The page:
"KEY TO A RECONSTRUCTION OF A BLACK RADICAL LITERARY TRADITION": FIRST EDITION OF CHICAGO NOVELIST FRANK LONDON BROWN'S FIRST NOVEL, TRUMBULL PARK, 1959, A VERY SCARCE ASSOCIATION COPY, ACCOMPANIED BY MAYHEW'S RACIAL TERROR AT TRUMBULL PARK, 1954
BROWN, Frank London. Trumbull Park. WITH: Mayhew Howard. Racial Terror at Trumbull Park, Chicago. Chicago: Henry Regency; Pioneer, 1959, 1954. Octavo, original blue cloth, original dust jacket. Slim octavo, original self-wrappers; pp. 1-3, (15) (). $1250.
First edition of Brown's first novel, praised on publication by Langston Hughes and hailed as "vigorous and exciting" by the New Yorker, issued the same year as the Broadway premiere of Hansberry's Raisin in the Sun—in effect opening its story at her play's conclusion—a distinctive association copy with laid-in printed slip from the Frank London Brown Trust Fund addressed to fellow author and activist Jack Conroy in the year of Brown's death, this copy accompanied by Mayhew's Racial Terror at Trumbull Park.
Brown, a groundbreaking novelist, activist and labor organizer, was catapulted into fame with publication of Trumbull Park, his first novel and the only one published in his short life. The novel, which affirmed "his place within the Chicago Black Renaissance," was triggered by the violent racism that confronted the Howards, a young Black family, when they moved to Chicago's all-white Trumbull housing project in 1953 (Chicago Literary Hall of Fame). They were permitted to move there largely "because Betty Howard, who was fair-skinned, had not been perceived as Black" by the Housing Authority (Daily Calumet). Attacks swiftly began "with almost 50 white teenagers throwing rocks, bricks and other objects at the home of the Howards… [and using] aerial 'bombs,' which propelled a series of charges and exploded with a bright flash and deafening thunder. On the worst nights, perpetrators detonated 100 of these devices… resistance was so great that 1200 police officers accompanied the several Black families that moved into the development… whites attacked Black residents as they walked the streets in the area, even threatening them with lynching if they took certain routes" (Rubinowitz & Perry, Crimes without Punishment, 394-95).
Brown's novel is also grounded on the violence he and his own family faced when they moved to Trumbull Park in 1954. In its publication the same year Lorraine Hansberry's Raisin in the Sun premiered on Broadway, Trumbull Park effectively begins where her play ends. The novel won praise in the New Yorker as "vigorous and exciting," and Langston Hughes highlighted Brown's focus on "his own people… their warmth, their humor, their language, their blues" (Jet magazine). Brown was also involved "in crucial incidents of the Civil Rights movement of the 1950s and 1960s. His work, Rachel Swearingen wrote, was 'arguably dangerous, as he earned an infamous 'index card' from the FBI in 1955,' meaning that the agency perceived him as a threat to national security" (Rooney, JSTOR Daily). His early death at 34 from a long illness is viewed as "one of the major tragedies of contemporary African American literature" (Oxford Companion, 101-2).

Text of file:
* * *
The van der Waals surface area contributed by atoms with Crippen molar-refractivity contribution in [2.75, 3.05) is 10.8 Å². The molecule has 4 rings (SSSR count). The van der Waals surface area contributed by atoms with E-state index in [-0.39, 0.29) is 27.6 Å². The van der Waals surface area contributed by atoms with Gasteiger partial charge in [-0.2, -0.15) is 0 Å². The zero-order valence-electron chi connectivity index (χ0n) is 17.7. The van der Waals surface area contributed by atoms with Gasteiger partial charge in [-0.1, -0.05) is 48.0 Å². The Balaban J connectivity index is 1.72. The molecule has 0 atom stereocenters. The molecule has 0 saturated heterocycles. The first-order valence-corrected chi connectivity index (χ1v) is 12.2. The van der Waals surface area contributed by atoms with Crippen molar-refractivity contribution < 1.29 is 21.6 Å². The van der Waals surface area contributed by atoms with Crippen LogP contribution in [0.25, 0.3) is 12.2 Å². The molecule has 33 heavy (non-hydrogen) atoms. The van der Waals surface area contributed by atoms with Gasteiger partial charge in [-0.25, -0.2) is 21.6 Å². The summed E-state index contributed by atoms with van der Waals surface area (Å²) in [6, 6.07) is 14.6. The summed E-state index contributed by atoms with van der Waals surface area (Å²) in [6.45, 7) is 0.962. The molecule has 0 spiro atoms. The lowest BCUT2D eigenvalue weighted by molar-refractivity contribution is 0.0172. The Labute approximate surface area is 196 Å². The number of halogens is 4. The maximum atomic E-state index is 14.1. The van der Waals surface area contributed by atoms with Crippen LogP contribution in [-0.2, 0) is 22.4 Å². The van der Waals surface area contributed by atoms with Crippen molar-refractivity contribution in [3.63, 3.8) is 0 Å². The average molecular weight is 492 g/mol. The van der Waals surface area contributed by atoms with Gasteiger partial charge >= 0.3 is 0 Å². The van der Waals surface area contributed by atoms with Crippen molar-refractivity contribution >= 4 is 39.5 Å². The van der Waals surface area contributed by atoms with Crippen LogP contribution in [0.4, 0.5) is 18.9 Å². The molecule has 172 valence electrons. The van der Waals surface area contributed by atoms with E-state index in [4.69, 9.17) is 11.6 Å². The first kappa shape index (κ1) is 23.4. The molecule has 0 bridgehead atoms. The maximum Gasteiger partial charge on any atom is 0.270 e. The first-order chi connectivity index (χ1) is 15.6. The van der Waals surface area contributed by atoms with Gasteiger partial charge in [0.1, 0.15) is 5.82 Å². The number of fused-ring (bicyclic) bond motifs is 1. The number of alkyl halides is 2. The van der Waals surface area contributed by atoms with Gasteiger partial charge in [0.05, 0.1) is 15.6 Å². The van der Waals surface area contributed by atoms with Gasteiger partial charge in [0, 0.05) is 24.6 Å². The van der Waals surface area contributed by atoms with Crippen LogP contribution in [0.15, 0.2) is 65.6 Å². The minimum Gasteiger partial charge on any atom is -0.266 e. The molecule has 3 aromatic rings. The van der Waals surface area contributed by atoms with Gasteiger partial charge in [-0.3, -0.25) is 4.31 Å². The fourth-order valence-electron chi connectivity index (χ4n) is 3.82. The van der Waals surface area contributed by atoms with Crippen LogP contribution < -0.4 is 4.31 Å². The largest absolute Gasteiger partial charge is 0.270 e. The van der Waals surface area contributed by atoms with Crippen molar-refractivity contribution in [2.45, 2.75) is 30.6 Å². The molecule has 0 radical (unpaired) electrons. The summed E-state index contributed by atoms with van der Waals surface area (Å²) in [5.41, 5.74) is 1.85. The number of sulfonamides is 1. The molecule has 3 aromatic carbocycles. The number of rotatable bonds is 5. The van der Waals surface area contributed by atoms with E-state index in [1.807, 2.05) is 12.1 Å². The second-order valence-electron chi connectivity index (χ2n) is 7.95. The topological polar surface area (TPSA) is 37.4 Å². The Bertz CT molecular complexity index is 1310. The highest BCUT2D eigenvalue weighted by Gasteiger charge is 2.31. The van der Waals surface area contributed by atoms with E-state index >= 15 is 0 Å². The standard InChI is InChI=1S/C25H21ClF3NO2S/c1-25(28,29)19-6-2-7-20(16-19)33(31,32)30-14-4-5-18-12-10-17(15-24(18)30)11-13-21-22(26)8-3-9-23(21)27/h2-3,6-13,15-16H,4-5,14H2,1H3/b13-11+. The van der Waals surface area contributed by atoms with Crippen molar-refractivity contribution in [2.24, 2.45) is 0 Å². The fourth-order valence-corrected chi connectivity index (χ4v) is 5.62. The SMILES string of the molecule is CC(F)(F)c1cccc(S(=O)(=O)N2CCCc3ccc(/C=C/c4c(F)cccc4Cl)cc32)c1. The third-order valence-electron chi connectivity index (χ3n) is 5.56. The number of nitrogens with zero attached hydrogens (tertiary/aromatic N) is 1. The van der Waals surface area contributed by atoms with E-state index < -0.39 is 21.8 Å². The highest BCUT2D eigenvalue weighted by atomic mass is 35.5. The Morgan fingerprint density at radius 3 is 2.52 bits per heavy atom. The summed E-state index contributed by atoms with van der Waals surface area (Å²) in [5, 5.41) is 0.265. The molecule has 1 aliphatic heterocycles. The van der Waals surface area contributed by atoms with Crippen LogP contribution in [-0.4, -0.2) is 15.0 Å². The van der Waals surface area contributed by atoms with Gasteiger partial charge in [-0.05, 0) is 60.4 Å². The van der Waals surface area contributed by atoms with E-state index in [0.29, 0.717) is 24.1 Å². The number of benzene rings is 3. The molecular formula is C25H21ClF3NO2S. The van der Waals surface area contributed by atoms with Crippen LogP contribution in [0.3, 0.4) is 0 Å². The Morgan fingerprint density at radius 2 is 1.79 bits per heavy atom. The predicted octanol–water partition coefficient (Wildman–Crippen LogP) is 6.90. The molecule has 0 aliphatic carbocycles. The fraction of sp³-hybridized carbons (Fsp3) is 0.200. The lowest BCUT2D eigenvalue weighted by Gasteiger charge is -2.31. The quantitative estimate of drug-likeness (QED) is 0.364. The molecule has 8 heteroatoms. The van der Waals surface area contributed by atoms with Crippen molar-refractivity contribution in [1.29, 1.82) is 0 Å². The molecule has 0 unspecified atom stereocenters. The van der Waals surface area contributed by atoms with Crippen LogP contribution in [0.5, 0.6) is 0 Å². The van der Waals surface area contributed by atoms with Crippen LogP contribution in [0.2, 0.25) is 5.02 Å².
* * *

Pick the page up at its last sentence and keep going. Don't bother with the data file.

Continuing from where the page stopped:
While his work has been long neglected, he is increasingly esteemed as "key to a reconstruction of a Black radical literary tradition. One of the people who knew Brown well was poet Gwendolyn Brooks who wrote a poem in his memory… Titled Of Frank London Brown: a Tenant of the World, it honors him as 'a beloved and charismatic leader… our scrupulous pioneer'" (Washington, Desegregating the 1950s, 27). Accompanying this copy is Howard Mayhew's Racial Terror at Trumbull Park, Chicago, which documents attacks on the Black families, and actions by the NAACP. (Trumbull Park): first edition, first printing: with no statement of edition or printings on the copyright page; first issue dust jacket with $3.95 price on the front flap. (Racial Terror): first separate edition of July and August 1954 articles in The Militant. With printed "August 1954" on copyright page; staple-bound as issued. This memorable association copy contains a laid-in printed document from the Frank London Brown Trust Fund, addressed to "Jack Conroy" in an unidentified cursive, and dated in ink, "4/24/62." Conroy, born in a coal-mining camp to Irish immigrants, was best known for his autobiographical novels, The Disinherited (1933), "one of the neglected classics of American literature," and A World to Win (1935) (Franklin, Jack Conroy Reader, xii). He was, as well, a frequent co-author with African American poet and novelist Arna Bontemps on works such as They Seek a City (1945) and Anyplace But Here (1965). Conroy, who died in 1990, lived in Chicago from the late 1930s to mid-1960s, where he would certainly have known Frank London Brown.
Book fine; light edge-wear to spine ends of bright near-fine dust jacket; near-fine pamphlet with light edge-wear, mild soiling to fragile wrappers